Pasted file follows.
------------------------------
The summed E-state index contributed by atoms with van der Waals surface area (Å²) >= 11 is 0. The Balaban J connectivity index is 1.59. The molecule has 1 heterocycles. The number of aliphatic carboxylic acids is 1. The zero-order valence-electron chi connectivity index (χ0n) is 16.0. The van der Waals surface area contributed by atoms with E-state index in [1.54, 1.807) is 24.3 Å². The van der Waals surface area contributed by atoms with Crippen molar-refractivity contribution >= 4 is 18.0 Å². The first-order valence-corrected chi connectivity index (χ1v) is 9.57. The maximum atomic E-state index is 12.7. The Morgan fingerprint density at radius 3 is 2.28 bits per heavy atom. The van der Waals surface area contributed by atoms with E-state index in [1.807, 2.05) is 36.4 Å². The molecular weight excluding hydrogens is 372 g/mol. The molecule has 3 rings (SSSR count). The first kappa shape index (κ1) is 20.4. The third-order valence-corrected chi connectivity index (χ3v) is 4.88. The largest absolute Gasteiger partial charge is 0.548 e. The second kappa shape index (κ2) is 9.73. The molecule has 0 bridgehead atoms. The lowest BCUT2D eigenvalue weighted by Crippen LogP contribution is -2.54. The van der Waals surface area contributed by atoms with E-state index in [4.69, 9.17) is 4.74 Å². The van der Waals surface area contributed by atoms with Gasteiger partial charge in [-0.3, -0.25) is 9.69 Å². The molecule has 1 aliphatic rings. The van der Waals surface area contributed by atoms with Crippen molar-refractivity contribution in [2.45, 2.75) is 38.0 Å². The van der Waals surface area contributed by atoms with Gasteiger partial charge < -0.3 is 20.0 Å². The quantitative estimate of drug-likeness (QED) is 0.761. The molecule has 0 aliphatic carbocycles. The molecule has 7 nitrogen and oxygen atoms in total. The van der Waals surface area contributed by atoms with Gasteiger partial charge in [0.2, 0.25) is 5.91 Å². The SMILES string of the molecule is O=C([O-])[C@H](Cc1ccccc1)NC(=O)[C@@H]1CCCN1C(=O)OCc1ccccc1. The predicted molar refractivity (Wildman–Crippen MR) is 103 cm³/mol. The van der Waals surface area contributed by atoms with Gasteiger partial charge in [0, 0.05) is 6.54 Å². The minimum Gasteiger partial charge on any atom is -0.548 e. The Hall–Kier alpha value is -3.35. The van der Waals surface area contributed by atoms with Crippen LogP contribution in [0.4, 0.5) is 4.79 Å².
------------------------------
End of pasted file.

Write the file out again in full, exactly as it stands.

The summed E-state index contributed by atoms with van der Waals surface area (Å²) >= 11 is 0. The Balaban J connectivity index is 1.59. The molecule has 1 heterocycles. The number of aliphatic carboxylic acids is 1. The zero-order valence-electron chi connectivity index (χ0n) is 16.0. The van der Waals surface area contributed by atoms with E-state index in [1.54, 1.807) is 24.3 Å². The van der Waals surface area contributed by atoms with Crippen molar-refractivity contribution >= 4 is 18.0 Å². The first-order valence-corrected chi connectivity index (χ1v) is 9.57. The maximum atomic E-state index is 12.7. The Morgan fingerprint density at radius 3 is 2.28 bits per heavy atom. The van der Waals surface area contributed by atoms with E-state index in [1.807, 2.05) is 36.4 Å². The molecular weight excluding hydrogens is 372 g/mol. The molecule has 3 rings (SSSR count). The first kappa shape index (κ1) is 20.4. The third-order valence-corrected chi connectivity index (χ3v) is 4.88. The largest absolute Gasteiger partial charge is 0.548 e. The second kappa shape index (κ2) is 9.73. The molecule has 0 bridgehead atoms. The lowest BCUT2D eigenvalue weighted by Crippen LogP contribution is -2.54. The van der Waals surface area contributed by atoms with E-state index in [4.69, 9.17) is 4.74 Å². The van der Waals surface area contributed by atoms with Gasteiger partial charge in [-0.3, -0.25) is 9.69 Å². The molecule has 1 aliphatic rings. The van der Waals surface area contributed by atoms with Crippen molar-refractivity contribution in [2.45, 2.75) is 38.0 Å². The van der Waals surface area contributed by atoms with Gasteiger partial charge < -0.3 is 20.0 Å². The quantitative estimate of drug-likeness (QED) is 0.761. The molecule has 0 aliphatic carbocycles. The molecule has 7 nitrogen and oxygen atoms in total. The van der Waals surface area contributed by atoms with Gasteiger partial charge in [0.2, 0.25) is 5.91 Å². The SMILES string of the molecule is O=C([O-])[C@H](Cc1ccccc1)NC(=O)[C@@H]1CCCN1C(=O)OCc1ccccc1. The predicted molar refractivity (Wildman–Crippen MR) is 103 cm³/mol. The van der Waals surface area contributed by atoms with Gasteiger partial charge in [0, 0.05) is 6.54 Å². The minimum Gasteiger partial charge on any atom is -0.548 e. The Hall–Kier alpha value is -3.35. The van der Waals surface area contributed by atoms with Crippen LogP contribution in [0.4, 0.5) is 4.79 Å².